Portfolio Project Detail

356:Living Levels Sirdeep Singh, Anastasia Kalaitzi, and Matt Wynn

356 : Living Levels challenges the notions and culture of New York by attempting to create a new economy whereby currency is non-monetary and instead measured by the skills that one can bring to the community and their desire to teach and to learn. The proposal is designed to target refugees moving to the city and those currently homeless within the city – all of which have a desire to learn and integrate. This exchange of knowledge creates a culturally diverse community where people regardless of background are given the opportunity to learn. Skills and stories of refugees, the homeless and local community are given a platform to be shared.

The proposal acts as a precedent and catalyst for change with concepts that could be implemented in other pockets of space throughout the city. The concept looks to use the existing foundations and infrastructure of the industrial building at West 12th Street creating in 2020 a streetscape with an entrance that is recycled and stripped to create a thoroughfare between West 12th and Bethune Street. The existing building would be used as an exhibition space for the occupiers of the habitable spaces to showcase, market and sell their creations to the local community.

However given the locality of the Hudson River and anticipated effects of climate change the project seeks to adapt over time to with potential uses of the building evolving into a harbour in 2050 for travelling ships to dock and in 2100 an environment for underwater sealife to flourish.

The scheme looks to use an adaptable structure with a series of floating and cantilevering platforms that can shift and rise depending upon the ever-changing sea levels, anticipated storm surges or requirements of the users. All the habitable spaces will continue to be built surrounding the central tower core where the crane arm remains in situ.

On-site energy generation through wind turbines and photovoltaic panels, alongside the capture of rainwater collection for urban farming and greywater systems looks to promote a resilient, future proofed model of living that in it’s simplest form can be viewed as an off-grid community to survive climate change, and future energy tariff rises. It is crucial to highlight that the porous exhibition and market space at ground level ensures the community remains an integral part of the district and does not become isolated.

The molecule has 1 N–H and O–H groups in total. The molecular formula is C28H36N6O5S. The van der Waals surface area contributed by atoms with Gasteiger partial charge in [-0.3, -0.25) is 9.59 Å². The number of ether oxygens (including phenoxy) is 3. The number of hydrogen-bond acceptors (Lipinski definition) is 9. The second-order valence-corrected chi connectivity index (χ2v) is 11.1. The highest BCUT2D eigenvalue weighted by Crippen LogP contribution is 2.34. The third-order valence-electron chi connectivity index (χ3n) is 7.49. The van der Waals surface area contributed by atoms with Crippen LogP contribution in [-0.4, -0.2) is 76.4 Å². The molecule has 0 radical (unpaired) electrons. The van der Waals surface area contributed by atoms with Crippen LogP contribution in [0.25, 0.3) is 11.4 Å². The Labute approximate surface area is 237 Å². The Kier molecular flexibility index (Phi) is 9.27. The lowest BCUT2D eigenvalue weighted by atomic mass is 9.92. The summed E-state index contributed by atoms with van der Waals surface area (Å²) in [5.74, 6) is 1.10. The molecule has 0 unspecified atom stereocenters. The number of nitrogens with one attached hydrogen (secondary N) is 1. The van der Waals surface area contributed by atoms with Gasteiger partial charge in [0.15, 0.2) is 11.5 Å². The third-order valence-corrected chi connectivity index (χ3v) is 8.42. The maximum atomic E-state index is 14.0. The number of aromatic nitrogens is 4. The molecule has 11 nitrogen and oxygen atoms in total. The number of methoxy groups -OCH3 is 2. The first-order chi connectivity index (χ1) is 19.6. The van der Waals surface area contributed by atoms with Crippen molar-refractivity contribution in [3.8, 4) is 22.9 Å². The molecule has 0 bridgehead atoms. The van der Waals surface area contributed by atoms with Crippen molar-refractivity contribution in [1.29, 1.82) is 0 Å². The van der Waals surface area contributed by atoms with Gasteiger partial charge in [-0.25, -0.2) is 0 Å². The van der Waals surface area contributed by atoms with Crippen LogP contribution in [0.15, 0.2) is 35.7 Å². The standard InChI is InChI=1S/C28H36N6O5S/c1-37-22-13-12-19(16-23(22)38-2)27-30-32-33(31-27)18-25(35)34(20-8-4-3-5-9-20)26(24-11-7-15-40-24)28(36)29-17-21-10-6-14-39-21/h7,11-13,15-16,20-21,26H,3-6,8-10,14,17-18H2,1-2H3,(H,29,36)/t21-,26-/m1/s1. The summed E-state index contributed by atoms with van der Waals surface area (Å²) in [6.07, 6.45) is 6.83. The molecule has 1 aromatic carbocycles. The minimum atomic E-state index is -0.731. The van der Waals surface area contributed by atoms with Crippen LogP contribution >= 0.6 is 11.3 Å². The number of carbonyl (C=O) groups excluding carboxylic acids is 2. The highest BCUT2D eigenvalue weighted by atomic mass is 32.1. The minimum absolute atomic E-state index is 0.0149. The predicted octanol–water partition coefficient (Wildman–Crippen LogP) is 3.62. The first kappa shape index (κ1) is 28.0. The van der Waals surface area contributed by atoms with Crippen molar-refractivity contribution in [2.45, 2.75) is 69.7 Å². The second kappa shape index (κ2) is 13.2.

Co-living units are constructed from locally sourced material with modules designed and built to allow for flexibility. This system provides for a level of sophistication in allowing for passive supervision of spaces through carefully positioned glazed panels but allude to a feel of playfulness in the unique façade arrangements created. Rooflights are positioned above modules to provide spaces with natural daylight in a condensed urban environment.

The skills that are possessed by the residents are shared and taught to other occupants, with the aim that the Market and Exhibition space will house an arts facility, textile making studio, construction workshop, gardening zone and food classes, and many more.

Currently the area is predominantly occupied by 25-44 year olds. This already establishes a range of knowledge and historical experience that when given a platform to share could bridge a potential divide between newcomers to the city and the locals.

The establishment of a Worker Cooperative attempts to build a self-sufficient and self-governing community that still maintain a relationship with the local area. This community has connections with the capitalist model of New York through the construction of markets used to sell products and teach skills that have been built and nurtured on or off site.

The project acts as a beacon attempting to remove the sense of isolation refugees and the homeless have from the wider public and attempts to question and explore a way for those seen as outsiders to a community to integrate but also establish and thrive for themselves.

Co-Housing Model
The issues that 356: Living Levels are proposing to alleviate are not issues that are isolated to Manhattan but are issues that are prevalent throughout not only the US but many Cities throughout the World.

Existing buildings can be retained, and converted into the public realm portion of the site, with the core structure built to enable the future Living Levels to be constructed.